Echoes of Blood: the Loneliness of a Liverpool Vampire by Fiona Glass

‘Should I even be here?’

Daniel paused with one hand on the pub door-handle. It still felt too soon. Less than four months since Tom had walked out. Eleven weeks and three days, to be precise. Not that he was counting. But he couldn’t stay indoors for ever. Even if he didn’t get off with anyone it would be a night out. A few drinks, a bit of dancing, a chance to meet some like-minded guys and not have to spend all his spare time alone. After eleven weeks and three days of dysfunctional misery, he felt he owed himself that much.

His lips were dry under the sheen of gloss. He forced himself not to lick them. Far better to get inside and order a drink. That would take care of his sandy throat as well. Daft, really, to be this nervous. His only excuse was that it had been so long. Tom hadn’t been into clubs, or going out of any sort. It had been one of the many things Daniel had loved about him, at the start, and hated by the end. Especially as Tom hadn’t been particularly kind about his love of dressing up. You put on your glad rags and go off round the gay quarter and I don’t even know where you are, or who you’re with. He’d had a point, Daniel supposed, but he’d made it sound as though it was against the law half the time when really it was just having some harmless fun. But that was in the past. There was nothing stopping him now.

There was enough light from the dying embers of the night to see his reflection in the glass door. He checked himself out. Hair okay, clothes okay, cash and a spare condom in his pocket… yeah, he’d do. With a wry smile he hoped to God he’d got the address right this time. The last place Edmund recommended had been shut down by the police soon afterwards. Some rumour about a death, apparently, although it was more likely to be drugs. When he asked, Edmund couldn’t—or wouldn’t—explain. He did apologise, though, and promise to ask around for similar venues—and last week he’d come up with this one. Daniel smirked at the name. The Fallen Angel, indeed. What a cliché. Probably full of people with fake wings, and some dancer on a plinth dressed as Lucifer. He hoped that was the worst of it. Anything more unsavoury wouldn’t go down well at work. Not that they minded him being gay—this was the twenty-first century after all—but a tutor had to set a good example to the students or he’d be out on his arse. He just hoped none of said students were actually here. Edmund had been unhelpful on that as well.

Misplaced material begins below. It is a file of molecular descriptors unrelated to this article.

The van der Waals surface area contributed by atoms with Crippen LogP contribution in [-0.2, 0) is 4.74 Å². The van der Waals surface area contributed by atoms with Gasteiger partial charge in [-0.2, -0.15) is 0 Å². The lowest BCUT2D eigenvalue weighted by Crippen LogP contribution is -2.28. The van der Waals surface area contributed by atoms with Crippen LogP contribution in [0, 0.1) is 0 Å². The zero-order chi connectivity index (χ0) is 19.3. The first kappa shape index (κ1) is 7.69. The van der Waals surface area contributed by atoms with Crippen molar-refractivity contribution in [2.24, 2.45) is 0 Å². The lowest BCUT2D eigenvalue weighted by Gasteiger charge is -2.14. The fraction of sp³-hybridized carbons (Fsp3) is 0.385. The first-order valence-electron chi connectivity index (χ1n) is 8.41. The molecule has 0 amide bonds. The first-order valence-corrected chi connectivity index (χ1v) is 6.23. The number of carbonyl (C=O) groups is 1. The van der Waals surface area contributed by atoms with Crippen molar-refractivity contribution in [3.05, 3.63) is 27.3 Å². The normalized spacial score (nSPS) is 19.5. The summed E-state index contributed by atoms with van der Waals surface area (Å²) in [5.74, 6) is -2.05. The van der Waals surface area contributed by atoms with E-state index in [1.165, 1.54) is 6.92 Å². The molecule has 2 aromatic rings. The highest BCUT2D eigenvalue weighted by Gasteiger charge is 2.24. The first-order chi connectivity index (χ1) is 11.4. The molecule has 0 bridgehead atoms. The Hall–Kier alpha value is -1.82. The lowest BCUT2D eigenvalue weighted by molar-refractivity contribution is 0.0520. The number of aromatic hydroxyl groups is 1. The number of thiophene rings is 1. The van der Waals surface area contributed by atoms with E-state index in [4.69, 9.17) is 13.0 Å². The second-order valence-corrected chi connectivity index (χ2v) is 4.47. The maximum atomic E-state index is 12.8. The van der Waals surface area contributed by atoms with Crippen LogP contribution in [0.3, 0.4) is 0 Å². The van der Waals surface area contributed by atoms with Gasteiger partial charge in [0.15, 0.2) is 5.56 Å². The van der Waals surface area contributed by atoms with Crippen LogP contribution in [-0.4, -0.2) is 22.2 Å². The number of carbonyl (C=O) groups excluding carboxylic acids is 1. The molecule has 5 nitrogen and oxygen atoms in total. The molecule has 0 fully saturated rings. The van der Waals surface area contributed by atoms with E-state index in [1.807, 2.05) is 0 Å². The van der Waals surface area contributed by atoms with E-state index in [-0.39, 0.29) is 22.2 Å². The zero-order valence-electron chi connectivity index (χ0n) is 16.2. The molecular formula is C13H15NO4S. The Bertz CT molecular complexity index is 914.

The rain that had threatened the city all day was falling now, turning his hair to frizz and settling on his clothes. He couldn’t stay out here. Shaking the drizzle-damp fringe out of his eyes, he took a gulp of air and yanked open the door. Inside there was a flight of steps plunging downwards like the maw of hell. A heavy beat bled back up the stairs and there was an occasional flash of disco lights as people came in and out. He ran lightly down, then stopped, mostly because he couldn’t move, or see. Hell wasn’t so wide of the mark, or at least Dante’s version of it. No wings, thank heavens, but bodies crammed in like pilchards in a tin, dancing, swaying, shoving back and forth between the toilets and the bar. A heavy scent of beer and sweat. Rock music thumping from the speakers; people shouting; lights that flickered in virulent shades of orange and red.

The clothes, though, were less Hades and more glam rock. Everywhere he looked, a shifting kaleidoscope of colour picked out by the lights: green velvet, blue serge, pink brocade, leather and lawn and lace. Like Joseph’s amazing coat, split up between a hundred wearers or more. Tom would have hated it, and edged them both to the door. Now, he could already feel the adrenalin pumping through his veins.

The contrast to the night outside was staggering. He blinked a few times to get his eyes used to the glare, then gave up and navigated by sonar to the bar. ‘Pint of Guinness please, mate,’ he yelled over the raucous din from the speakers and waited until a brawny arm sent a brimming glass skating along the counter top. He fielded it before it had a chance to slop on his clothes, then turned to watch the writhing mass on the dance floor. Should he join in? His foot was already tapping to the hammer-beat of heavy rock. Black Sabbath, if he wasn’t much mistaken, appropriate if predictable. But he’d the pint to get through first, and it was so long since he’d done any dancing, he wasn’t sure if he still could.